Earlier this year, Enbridge (NYSE:ENB) announced that it agreed to invest 1.7 billion Canadian dollars ($1.25 billion) in an offshore wind development in Germany. That investment will give the company a 50% stake in the 497-megawatt Hohe See project, which should start generating electricity and cash flow in late 2019. What's so unbelievable about this deal are the economics, which are as good as, if not better than, new pipeline projects. It is this project, and other similar opportunities, that are a big reason why the company expects to deliver double-digit dividend growth all the way through 2024.
Seeing an opportunity in renewables
Enbridge acquired its stake in the Hohe See project from German utility EnBW, which will retain the other half and co-develop the project. What drew the Canadian pipeline giant to the project was the economic framework. Under the German government's offshore wind development incentive structure, power generated by the project will earn long-term fixed pricing for 20 years. Further, there's minimal development risk because the project has full approval and EnBW has already locked in 90% of the capital costs. Because of that, the project will be "strongly accretive in the first year of operations" according to Enbridge.
That combination of a high return on investment and steady cash flow for two decades is very similar to the economics of a new pipeline project, which is why Enbridge believes Hohe See is a good fit for its portfolio. That said, this project is far from its first foray into renewables. It's already the second largest wind and solar power generator in Canada. In fact, the company has invested CA$5.4 billion to develop 1,900 MW of generating capacity in both Canada and the U.S., which includes wind, solar, waste heat, geothermal, and transmission projects. Meanwhile, the company could more than double the amount it has already invested in renewables over the next few years if it moves forward with all the projects currently in its backlog. In doing so, it's joining European oil giants Total (NYSE:TOT) and Statoil (NYSE:STO), which are also increasing investments in renewables. Statoil, for example, has a growing offshore wind portfolio, while Total owns a majority stake in solar panel maker SunPower (NASDAQ:SPWR).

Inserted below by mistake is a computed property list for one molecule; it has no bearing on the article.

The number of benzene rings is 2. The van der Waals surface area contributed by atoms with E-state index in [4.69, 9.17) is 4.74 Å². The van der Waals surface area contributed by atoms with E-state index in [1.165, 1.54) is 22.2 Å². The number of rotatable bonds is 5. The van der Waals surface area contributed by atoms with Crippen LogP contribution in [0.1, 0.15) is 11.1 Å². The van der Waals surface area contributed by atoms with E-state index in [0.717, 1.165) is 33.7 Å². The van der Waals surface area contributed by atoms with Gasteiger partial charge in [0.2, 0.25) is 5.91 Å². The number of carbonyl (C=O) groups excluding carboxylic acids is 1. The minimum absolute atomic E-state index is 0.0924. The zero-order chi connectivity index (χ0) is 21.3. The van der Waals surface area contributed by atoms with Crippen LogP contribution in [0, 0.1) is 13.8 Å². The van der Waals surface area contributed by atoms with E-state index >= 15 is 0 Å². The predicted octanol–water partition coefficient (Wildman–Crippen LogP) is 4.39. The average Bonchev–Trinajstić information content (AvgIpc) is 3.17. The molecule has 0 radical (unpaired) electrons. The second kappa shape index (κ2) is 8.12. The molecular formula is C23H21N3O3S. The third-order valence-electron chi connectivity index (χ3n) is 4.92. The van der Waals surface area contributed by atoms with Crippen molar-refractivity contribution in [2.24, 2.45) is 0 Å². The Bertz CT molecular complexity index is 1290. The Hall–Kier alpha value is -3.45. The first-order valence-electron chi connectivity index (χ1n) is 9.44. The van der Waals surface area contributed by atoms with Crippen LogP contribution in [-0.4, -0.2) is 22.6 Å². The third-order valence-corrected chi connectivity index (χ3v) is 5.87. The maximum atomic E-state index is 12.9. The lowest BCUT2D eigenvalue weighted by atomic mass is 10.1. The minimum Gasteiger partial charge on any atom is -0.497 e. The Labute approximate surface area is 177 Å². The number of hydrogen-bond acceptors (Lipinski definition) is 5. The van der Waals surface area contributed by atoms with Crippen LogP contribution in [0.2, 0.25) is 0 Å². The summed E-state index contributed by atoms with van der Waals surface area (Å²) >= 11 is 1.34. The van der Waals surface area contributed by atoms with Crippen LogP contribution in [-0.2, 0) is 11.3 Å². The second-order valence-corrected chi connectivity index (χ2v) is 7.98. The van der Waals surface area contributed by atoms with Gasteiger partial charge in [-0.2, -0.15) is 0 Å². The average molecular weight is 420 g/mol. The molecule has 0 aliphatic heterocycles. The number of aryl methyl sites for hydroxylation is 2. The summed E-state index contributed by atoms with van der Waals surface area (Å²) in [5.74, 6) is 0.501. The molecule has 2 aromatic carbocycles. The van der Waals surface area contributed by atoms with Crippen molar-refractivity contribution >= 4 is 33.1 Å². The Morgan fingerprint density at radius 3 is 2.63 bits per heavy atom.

A pipeline filled with opportunities
Enbridge already has one European offshore wind farm under construction, the Rampion project in the U.K., which it started building in late 2015. The company will invest CA$750 million in financing its 24.9% share of the 400 MW project that should start full operations next year. Once complete, Rampion should supply relatively steady cash flow for years because it has secured a 15-year power purchase agreement for 100% of its volumes.
Meanwhile, the company owns a 50% stake in an offshore wind developer in France that has three late-state projects under development. Enbridge could invest as much as CA$4.5 billion in the construction of up to 1,400 MW of wind generation capacity, with the first project potentially starting construction this year. The developer has already signed these projects up to 20-year fixed price power purchase agreements with EDF, which is one of the largest energy companies in Europe.
Finally, one of the other benefits of joining the Hohe See project is that it comes with an embedded expansion opportunity. The partners hold an option to add 112 MW of generating capacity in the future by expanding the facility, which gives Enbridge one more potential organic growth project.
Overall, Enbridge has secured more than CA$10 billion of growth projects in its renewable power business. For perspective, that represents 14% of its combined backlog. That's incremental growth that most of its energy infrastructure rivals don't have because they primarily focus on oil and gas pipeline and related infrastructure projects. Meanwhile, Enbridge's decision to diversify into renewables provides it with a larger set of growth opportunities than rivals because the sector is growing at a much faster clip than fossil fuel infrastructure. That trend could become even more pronounced in the future due to growing climate change worries, which is why both Total and Statoil made investments in renewables.
Enbridge sees a lucrative opportunity in offshore wind, which is why it spent an unbelievable $1.25 billion to secure a stake in the Hohe See project in Germany. It's projects like that, as well as other renewable developments in its portfolio, that give the company growing confidence that it can achieve its ambitious dividend growth forecast of delivering 10% to 12% annual increases all the way through 2024.